What Triggered My Trichotillomania
It wasn’t until she was gone that I discovered life did not last forever.
Laughter generated from endless summers together, playing childish games of cops and robbers, hadn’t equipped me for death. The long, empty comedown in the days after Christmas, rejuvenated by swapping toys we didn’t like, would never happen again. All those conversations I’d had with her about what I would do when I grew up became meaningless.
Nothing could have prepared me for the untimely death of my 5-year-old cousin, Amy.
I knew she was ill. The hushed whispers and silences from adults when I walked into the kitchen to ask for juice told me far more than if they had just carried on talking. I guess it was when Amy lost her hair and had a feeding tube stuck up her nose and taped to her cheek, that I knew it was something serious.
The last time I saw her she was going to a hospital too far for me to visit.
One morning soon after, my parents picked me up early from a sleepover at my nanny’s house. I usually spent the weekends there, wasting away the early Saturday mornings of my youth in front of the television, eating toast cut into animal shapes. I walked home in my pyjamas, hugging my cuddly toy dog, Woof.
Strangely, I had to try and hold back a giggle when they told me she had died.
I put this down to nerves. At 10 years old I didn’t know how to receive this information. Death seemed too final to be real. Seeing all those sad faces, strong faces, hidden behind hands or tissues, it just excelled the pressure I felt inside me. The pain radiated into my jaw as I tried to hold back the laughter. I made my excuses and left the room as quickly as possibly. That’s when the tears came.
It had only been about a month or two since Amy died when my parents noticed a large, bald gap running down the middle of my scalp from my forehead to the top of my skull. The bareness was so soft to touch, like babies’ skin or peaches. I liked it. I knew there were other hidden patches, but I didn’t tell them.
It got worse and eventually I was made to go to see a doctor.
I asked him if I had leukemia like Amy. He explained that it was the chemotherapy that made her lose her hair, not the cancer. I was diagnosed with alopecia, the trauma from the funeral given as the cause. The doctor sent me on my way with a sugar free lollipop, prescribing time as my only healer.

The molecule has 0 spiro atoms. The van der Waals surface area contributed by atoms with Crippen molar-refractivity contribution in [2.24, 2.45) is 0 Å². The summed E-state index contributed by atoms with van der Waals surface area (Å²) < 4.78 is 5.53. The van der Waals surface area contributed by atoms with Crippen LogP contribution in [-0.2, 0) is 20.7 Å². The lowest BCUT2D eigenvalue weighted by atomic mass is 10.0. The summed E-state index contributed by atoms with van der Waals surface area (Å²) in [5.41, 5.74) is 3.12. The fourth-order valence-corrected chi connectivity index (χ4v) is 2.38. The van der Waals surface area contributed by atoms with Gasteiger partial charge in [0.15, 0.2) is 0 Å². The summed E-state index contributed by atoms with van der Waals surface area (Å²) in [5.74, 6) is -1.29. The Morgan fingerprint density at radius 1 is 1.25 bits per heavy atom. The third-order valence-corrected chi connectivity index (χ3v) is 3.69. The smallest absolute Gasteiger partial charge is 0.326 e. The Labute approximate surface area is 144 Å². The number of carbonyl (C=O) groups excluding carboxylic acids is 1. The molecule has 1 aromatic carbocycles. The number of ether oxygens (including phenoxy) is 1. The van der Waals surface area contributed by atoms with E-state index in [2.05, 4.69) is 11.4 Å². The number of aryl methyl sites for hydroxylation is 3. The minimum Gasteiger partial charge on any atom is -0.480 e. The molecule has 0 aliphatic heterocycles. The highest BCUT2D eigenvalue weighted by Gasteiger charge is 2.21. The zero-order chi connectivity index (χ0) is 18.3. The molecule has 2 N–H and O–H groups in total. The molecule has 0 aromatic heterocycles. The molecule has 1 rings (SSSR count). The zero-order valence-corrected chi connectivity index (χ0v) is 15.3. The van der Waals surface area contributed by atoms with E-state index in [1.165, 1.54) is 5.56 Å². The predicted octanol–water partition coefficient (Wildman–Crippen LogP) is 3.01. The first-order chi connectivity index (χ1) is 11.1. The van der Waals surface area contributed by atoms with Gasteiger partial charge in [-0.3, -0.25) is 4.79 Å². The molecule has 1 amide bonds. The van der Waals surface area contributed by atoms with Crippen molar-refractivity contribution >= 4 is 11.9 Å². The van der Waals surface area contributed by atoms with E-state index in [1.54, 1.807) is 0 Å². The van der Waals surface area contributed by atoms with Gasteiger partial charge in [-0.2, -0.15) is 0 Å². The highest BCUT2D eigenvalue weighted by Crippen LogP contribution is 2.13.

It was my mum who first caught me hiding upstairs, pulling it out.
I think she had suspected something wasn’t quite right when she couldn’t find the evidence of my thinning locks in the brush. She still washed it for me and was confused why the plughole in the bath wasn’t blocked with the amount I was losing so quickly. By this point I had lost half a head of hair.
It took a long time to start growing back again.
Where thick, pretty plaits once donned my head, two bemused braids now hung limp against my face. They whispered into my ear and taunted me about my weird obsession. It didn’t matter how strange I looked, the anxiety would grow inside of me until I plucked away at my scalp like a butcher with a chicken. I loved to hear the snap of it as I ripped the root from my scalp.
It would take me ages to find the perfect strand, but perfection only lasts so long.
I soon started to panic that I would not have any hair left. The baldness didn’t bother me – I knew Amy had been brave enough to cope with it – it was the thought of having nothing left to pull out. Eventually I scared myself enough to stop. I was lucky.
I still have bad days with it. I still have bad weeks.
Physically, trichotillomania has left me with a small, remaining bald patch at the back of my head, no bigger than a large coin. It’s still a challenge not to sit and pull until there is nothing left. Sometimes it’s completely out of control, yet often I feel it’s the only thing I am in control of.
I no longer want to be ashamed.
Instead, what I want is to be able to visit different hairdressers without embarrassment or brush my hair with confidence in front of strangers. I no longer want to fear revealing a strange type of nakedness, but also a compulsion I don’t quite yet know how to tackle myself.
My cousin lost more than her hair 20 years ago. Now it’s time for me to be brave.
Follow this journey here.
If you or a loved one is affected by body-focused repetitive behaviors, you can find resources at The TLC Foundation for Body-Focused Repetitive Behaviors.
We want to hear your story. Become a Mighty contributor here.
Getty image via Pontuse